Schneider v. Secretary, Department of Corrections et al
ORDER denying 1 Petition for writ of habeas corpus filed by Joseph Michael Schneider and this case is DISMISSED WITH PREJUDICE.Petitioner is DENIED a Certificate of Appealability. The Clerk of the Court is directed to enter judgment accordingly and close this case. Signed by Judge Gregory A. Presnell on 2/23/2015. (TKW)
UNITED STATES DISTRICT COURT
MIDDLE DISTRICT OF FLORIDA
JOSEPH MICHAEL SCHNEIDER,
CASE NO. 6:13-cv-746-Orl-31GJK
SECRETARY, FLORIDA DEPARTMENT
OF CORRECTIONS, et al.,
Petitioner initiated this action for habeas corpus relief pursuant to 28 U.S.C. § 2254.
(Doc. No. 1.)
Respondents filed a response to the petition for writ of habeas corpus in
compliance with this Court’s instructions (Doc. No. 9).
Petitioner was provided an
opportunity to file a reply to the response but did not do so.
Petitioner alleges two grounds for relief.
For the following reasons, the petition
Petitioner was charged in case number 2007-cf-65522 with trafficking in 28 grams
or more of cocaine (count one) and sale of cocaine (count two).
Pursuant to a plea
agreement, Petitioner entered a plea of guilty to the lesser-included offense of possession
of cocaine as to count one and guilty to count two. In addition, as contemplated by the
plea agreement, Petitioner entered a plea of no contest to the lesser-included offenses of
burglary of a structure and battery and to criminal mischief in case number 2007-cf-48704.
The plea agreement provided a maximum concurrent sentence of ten years for the sale of
cocaine conviction and five years for the burglary conviction.
In accordance with the
plea agreement, the trial court sentenced Petitioner to a ten-year term of imprisonment
for the sale of cocaine conviction, to five-year terms of imprisonment for the possession
of cocaine and burglary convictions, and to time served for the battery and criminal
mischief convictions with all sentences to run concurrently.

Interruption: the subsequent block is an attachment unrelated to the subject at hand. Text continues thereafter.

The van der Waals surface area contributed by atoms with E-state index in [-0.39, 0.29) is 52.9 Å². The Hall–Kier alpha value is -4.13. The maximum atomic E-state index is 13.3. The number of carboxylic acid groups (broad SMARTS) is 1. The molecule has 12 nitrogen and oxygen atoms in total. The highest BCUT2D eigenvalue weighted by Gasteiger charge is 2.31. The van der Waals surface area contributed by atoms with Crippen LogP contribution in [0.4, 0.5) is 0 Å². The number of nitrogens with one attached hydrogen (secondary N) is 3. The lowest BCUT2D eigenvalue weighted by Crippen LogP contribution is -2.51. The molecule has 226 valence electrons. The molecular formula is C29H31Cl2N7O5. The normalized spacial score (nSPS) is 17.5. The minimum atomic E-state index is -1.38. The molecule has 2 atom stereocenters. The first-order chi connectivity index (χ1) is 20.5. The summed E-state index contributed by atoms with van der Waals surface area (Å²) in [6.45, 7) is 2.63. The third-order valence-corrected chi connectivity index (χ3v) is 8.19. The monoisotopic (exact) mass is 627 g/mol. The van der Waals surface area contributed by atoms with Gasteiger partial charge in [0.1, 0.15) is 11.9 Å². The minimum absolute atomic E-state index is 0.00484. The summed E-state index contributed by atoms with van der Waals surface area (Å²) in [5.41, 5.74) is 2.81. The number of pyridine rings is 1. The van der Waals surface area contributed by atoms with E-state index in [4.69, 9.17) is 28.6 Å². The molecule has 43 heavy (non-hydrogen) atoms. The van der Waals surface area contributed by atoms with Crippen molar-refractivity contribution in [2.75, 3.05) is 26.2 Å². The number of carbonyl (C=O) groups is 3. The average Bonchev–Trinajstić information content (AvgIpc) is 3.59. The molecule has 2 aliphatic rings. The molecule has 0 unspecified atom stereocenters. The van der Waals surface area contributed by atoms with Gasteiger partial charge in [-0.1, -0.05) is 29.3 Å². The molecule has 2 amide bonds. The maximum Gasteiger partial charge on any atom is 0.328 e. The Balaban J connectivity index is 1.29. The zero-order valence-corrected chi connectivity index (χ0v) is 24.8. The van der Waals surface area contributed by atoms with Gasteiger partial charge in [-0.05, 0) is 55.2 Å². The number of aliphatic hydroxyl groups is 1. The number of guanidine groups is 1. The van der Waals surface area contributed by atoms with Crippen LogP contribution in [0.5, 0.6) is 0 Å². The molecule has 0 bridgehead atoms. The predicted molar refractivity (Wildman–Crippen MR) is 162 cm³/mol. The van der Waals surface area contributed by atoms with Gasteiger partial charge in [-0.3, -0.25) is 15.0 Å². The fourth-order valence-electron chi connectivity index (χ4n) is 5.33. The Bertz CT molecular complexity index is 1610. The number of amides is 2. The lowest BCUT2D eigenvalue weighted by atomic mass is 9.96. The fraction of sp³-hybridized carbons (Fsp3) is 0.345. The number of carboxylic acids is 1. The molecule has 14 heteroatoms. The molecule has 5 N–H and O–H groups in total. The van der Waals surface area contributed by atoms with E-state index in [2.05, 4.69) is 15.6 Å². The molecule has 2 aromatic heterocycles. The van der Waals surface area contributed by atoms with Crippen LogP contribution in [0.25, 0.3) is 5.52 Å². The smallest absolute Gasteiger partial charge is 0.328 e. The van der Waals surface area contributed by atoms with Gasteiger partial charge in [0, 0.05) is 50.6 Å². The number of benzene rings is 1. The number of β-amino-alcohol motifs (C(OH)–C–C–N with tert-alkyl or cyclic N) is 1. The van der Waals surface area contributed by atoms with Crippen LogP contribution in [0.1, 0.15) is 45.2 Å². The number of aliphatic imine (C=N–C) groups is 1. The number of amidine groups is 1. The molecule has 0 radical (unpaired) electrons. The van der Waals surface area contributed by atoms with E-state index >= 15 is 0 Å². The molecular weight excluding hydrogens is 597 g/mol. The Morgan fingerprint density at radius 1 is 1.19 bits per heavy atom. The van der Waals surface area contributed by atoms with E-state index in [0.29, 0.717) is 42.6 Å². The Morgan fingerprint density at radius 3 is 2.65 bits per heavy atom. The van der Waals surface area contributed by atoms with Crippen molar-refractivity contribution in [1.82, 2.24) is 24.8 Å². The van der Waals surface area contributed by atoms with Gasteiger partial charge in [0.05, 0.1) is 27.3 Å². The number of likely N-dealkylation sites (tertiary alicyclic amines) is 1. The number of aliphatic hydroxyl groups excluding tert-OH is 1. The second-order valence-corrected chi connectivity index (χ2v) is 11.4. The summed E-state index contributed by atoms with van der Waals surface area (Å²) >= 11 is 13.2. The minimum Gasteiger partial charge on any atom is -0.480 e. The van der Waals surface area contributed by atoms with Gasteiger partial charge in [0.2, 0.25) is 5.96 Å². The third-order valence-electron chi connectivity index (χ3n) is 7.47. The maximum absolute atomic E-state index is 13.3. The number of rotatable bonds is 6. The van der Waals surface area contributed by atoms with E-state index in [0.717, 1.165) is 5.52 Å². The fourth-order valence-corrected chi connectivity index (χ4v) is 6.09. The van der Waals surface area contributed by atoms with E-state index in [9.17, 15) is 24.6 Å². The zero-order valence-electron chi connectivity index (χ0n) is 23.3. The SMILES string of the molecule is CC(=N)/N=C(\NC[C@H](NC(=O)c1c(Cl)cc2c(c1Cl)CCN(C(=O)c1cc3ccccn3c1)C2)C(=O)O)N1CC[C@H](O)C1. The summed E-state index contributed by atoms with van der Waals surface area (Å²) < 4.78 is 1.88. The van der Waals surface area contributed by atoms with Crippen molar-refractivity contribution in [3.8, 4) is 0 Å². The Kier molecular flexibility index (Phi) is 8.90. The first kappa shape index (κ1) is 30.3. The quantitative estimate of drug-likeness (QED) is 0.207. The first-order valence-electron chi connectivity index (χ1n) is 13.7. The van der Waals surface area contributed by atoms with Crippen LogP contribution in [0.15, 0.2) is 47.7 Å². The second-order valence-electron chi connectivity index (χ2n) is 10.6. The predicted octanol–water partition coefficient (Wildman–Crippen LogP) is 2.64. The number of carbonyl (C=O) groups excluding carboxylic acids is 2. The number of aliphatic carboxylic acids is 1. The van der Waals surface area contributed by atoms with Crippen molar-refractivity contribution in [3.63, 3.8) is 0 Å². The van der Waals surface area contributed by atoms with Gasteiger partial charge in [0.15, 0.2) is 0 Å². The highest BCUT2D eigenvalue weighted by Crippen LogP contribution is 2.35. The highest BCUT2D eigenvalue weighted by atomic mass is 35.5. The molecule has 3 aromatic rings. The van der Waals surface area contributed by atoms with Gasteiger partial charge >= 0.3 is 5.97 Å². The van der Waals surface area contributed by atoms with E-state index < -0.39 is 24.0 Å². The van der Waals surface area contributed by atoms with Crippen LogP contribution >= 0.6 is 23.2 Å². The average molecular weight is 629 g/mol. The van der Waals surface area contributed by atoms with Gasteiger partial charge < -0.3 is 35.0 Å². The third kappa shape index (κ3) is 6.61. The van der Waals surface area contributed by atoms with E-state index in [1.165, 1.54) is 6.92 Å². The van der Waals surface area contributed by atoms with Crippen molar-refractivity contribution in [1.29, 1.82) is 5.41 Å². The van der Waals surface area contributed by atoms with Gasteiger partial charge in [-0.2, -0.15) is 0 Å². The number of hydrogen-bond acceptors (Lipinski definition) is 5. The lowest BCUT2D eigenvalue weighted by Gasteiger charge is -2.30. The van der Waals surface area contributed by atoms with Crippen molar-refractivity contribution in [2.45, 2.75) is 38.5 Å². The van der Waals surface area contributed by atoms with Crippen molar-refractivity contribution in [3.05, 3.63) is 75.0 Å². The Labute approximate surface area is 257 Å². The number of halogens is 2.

Petitioner did not appeal.
Petitioner filed a motion to corrct an illegal sentence pursuant to Rule 3.800(a) of
the Florida Rules of Criminal Procedure.
The trial court denied the motion.
did not appeal.
Petitioner filed a motion for post-conviction relief pursuant to Rule 3.850 of the
Florida Rules of Criminal Procedure.
The state court denied the motion.
appealed, and the Fifth District Court of Appeal affirmed per curiam.
Petitioner filed a second Rule 3.850 motion. The state court denied the motion as
Petitioner appealed, and the Fifth District Court of Appeal affirmed per
Petitioner filed a petition for belated direct appeal, which was granted.
District Court of Appeal subsequently affirmed Petitioner’s convictions and sentences per
Petitioner filed a state petition for writ of habeas corpus, alleging ineffective
assistance of appellate counsel. The Fifth District Court of Appeal of Florida denied the
In claim one, Petitioner asserts that the trial court denied his “counsel the
opportunity to object to the introduction of impermissible testimony in the form of victim
(Doc. No. 1 at 6.)
In claim two, Petitioner contends that the trial
court violated his constitutional right to due process by allowing the State to introduce
victim impact evidence.
Id. at 9.
Petitioner arguably raised these claims in his pro se initial brief on direct appeal.
However, the Fifth District Court of Appeal of Florida struck Petitioner’s pro
se brief. (App. 23.) To the extent claim one alleges a claim of ineffective assistance of
counsel for failing to object to the victim impact testimony, this claim was raised in
Petitioner’s second Rule 3.850 motion. (App. 11.) Nevertheless, the state court denied
the motion as successive and an abuse of process under Florida law.
One procedural requirement set forth in the AEDPA precludes federal courts,
absent exceptional circumstances, from granting habeas relief unless the petitioner has
exhausted all means of available relief under state law.
28 U.S.C. ' 2254(b); O=Sullivan
v. Boerckel, 526 U.S. 838, 842-43 (1999); Picard v. Connor, 404 U.S. 270, 275 (1971).
Specifically, the AEDPA provides, in pertinent part:
An application for a writ of habeas corpus on behalf of a person in custody
pursuant to the judgment of a State court shall not be granted unless it
the applicant has exhausted the remedies available in the
courts of the State; or
there is an absence of available State corrective process;
circumstances exist that render such process
ineffective to protect the rights of the applicant.
28 U.S.C. ' 2254(b)(1). Thus, a federal court must dismiss those claims or portions of
claims that have been denied on adequate and independent procedural grounds under
state law. Coleman v. Thompson, 501 U.S. 722, 750 (1991), holding modified by Martinez v.
Ryan, 132 S. Ct. 1309 (2012).
Procedural default will be excused in two narrow circumstances.
petitioner may obtain federal review of a procedurally defaulted claim if he can show
both “cause” for the default and actual “prejudice” resulting from the default.